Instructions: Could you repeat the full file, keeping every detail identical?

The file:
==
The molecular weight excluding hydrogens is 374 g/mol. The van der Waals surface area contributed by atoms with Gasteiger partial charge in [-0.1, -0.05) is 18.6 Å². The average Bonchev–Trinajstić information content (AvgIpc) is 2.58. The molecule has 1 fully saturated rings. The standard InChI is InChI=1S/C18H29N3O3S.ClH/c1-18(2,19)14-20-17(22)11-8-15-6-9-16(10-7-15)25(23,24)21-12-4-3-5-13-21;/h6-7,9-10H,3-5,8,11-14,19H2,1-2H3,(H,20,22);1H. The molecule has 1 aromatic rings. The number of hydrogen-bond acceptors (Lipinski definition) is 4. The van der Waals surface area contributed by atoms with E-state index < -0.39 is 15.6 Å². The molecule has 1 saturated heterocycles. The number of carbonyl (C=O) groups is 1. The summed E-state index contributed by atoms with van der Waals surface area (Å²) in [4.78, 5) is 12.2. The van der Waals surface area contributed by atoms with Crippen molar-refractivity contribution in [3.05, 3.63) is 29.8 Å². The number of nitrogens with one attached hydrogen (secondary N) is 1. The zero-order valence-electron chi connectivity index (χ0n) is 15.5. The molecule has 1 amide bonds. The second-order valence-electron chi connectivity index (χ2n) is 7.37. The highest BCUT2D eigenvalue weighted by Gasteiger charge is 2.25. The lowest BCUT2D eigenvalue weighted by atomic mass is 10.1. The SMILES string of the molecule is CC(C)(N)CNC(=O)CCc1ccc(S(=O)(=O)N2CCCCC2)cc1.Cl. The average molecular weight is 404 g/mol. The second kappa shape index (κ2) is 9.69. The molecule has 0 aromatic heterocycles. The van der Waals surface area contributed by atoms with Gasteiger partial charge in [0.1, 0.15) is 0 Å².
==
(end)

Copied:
The molecular weight excluding hydrogens is 374 g/mol. The van der Waals surface area contributed by atoms with Gasteiger partial charge in [-0.1, -0.05) is 18.6 Å². The average Bonchev–Trinajstić information content (AvgIpc) is 2.58. The molecule has 1 fully saturated rings. The standard InChI is InChI=1S/C18H29N3O3S.ClH/c1-18(2,19)14-20-17(22)11-8-15-6-9-16(10-7-15)25(23,24)21-12-4-3-5-13-21;/h6-7,9-10H,3-5,8,11-14,19H2,1-2H3,(H,20,22);1H. The molecule has 1 aromatic rings. The number of hydrogen-bond acceptors (Lipinski definition) is 4. The van der Waals surface area contributed by atoms with E-state index < -0.39 is 15.6 Å². The molecule has 1 saturated heterocycles. The number of carbonyl (C=O) groups is 1. The summed E-state index contributed by atoms with van der Waals surface area (Å²) in [4.78, 5) is 12.2. The van der Waals surface area contributed by atoms with Crippen molar-refractivity contribution in [3.05, 3.63) is 29.8 Å². The number of nitrogens with one attached hydrogen (secondary N) is 1. The zero-order valence-electron chi connectivity index (χ0n) is 15.5. The molecule has 1 amide bonds. The second-order valence-electron chi connectivity index (χ2n) is 7.37. The highest BCUT2D eigenvalue weighted by Gasteiger charge is 2.25. The lowest BCUT2D eigenvalue weighted by atomic mass is 10.1. The SMILES string of the molecule is CC(C)(N)CNC(=O)CCc1ccc(S(=O)(=O)N2CCCCC2)cc1.Cl. The average molecular weight is 404 g/mol. The second kappa shape index (κ2) is 9.69. The molecule has 0 aromatic heterocycles. The van der Waals surface area contributed by atoms with Gasteiger partial charge in [0.1, 0.15) is 0 Å².